The west not maximising its potential –Professor Williams
PROFESSOR DENSIL Williams, the executive director of Mona School of Business & Management, has said the absence of a proper transportation link between the metropolitan area and western Jamaica is negatively impacting economic development in the west, especially against the background that the western region's service sector is key to economic growth.
"We have roughly 17 per cent of the population in western Jamaica, and the Kingston Metropolitan Area would be about 53 per cent, so both areas are responsible for about 70 per cent of Jamaica," said Williams, while giving the keynote address at the recent inaugural Western Jamaica Economic Forum held at the Montego Bay Convention Centre in Rose Hall.
"If you have that critical mass, you really need to do something about it, and the most important signal is a proper transportation link," the professor said. "I should be able to move from Kingston to western Jamaica in one hour; we have to show that link if we are going to get that economy going."
"Where I am going with this is that we need the thinkers in western Jamaica to get the thinkers in Kingston, who form policies for Jamaica, to start thinking seriously about creating special economic zones within the western hemisphere," added Williams.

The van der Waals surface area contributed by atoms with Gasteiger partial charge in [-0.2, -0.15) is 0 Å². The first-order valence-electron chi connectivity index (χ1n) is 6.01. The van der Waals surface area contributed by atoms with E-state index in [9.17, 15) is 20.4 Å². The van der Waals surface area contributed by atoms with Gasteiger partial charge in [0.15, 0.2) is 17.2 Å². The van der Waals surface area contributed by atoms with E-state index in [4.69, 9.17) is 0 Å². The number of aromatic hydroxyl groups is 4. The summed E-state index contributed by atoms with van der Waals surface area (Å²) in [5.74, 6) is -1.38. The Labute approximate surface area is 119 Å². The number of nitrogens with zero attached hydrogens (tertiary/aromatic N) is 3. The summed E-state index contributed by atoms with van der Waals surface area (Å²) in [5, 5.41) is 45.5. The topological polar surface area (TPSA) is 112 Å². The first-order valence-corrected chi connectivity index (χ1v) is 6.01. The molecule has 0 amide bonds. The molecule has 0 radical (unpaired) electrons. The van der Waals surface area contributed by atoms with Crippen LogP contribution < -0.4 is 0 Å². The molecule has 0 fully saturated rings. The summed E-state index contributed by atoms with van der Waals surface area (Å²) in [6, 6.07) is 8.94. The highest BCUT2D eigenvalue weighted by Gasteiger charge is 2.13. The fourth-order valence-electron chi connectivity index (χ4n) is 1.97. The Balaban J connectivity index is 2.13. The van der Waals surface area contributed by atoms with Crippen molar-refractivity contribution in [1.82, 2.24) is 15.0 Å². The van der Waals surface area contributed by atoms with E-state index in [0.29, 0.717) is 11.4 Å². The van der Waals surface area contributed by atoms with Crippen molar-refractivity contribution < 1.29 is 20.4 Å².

According to Williams, for special economic zones to be effective in the region, all four western parishes would have to work together.
The professor said with all the advantages created by Jamaica's location to north America, western Jamaica should focus on the service industry.
"We are positioned to give great services to the rest of the world, we should now position our economy to eke out some of the big money that is out there in the rest of the world," Williams said. "... so I am arguing strongly for western Jamaica because we have a lot of infrastructure that is already facilitating the services that can be offered to the rest of the world."
The forum was organised by the St James Parish Council with the aim of empowering local groups within the western parishes of Trelawny, St James, Hanover, and Westmoreland, to develop and implement an economic model to improve their way of life.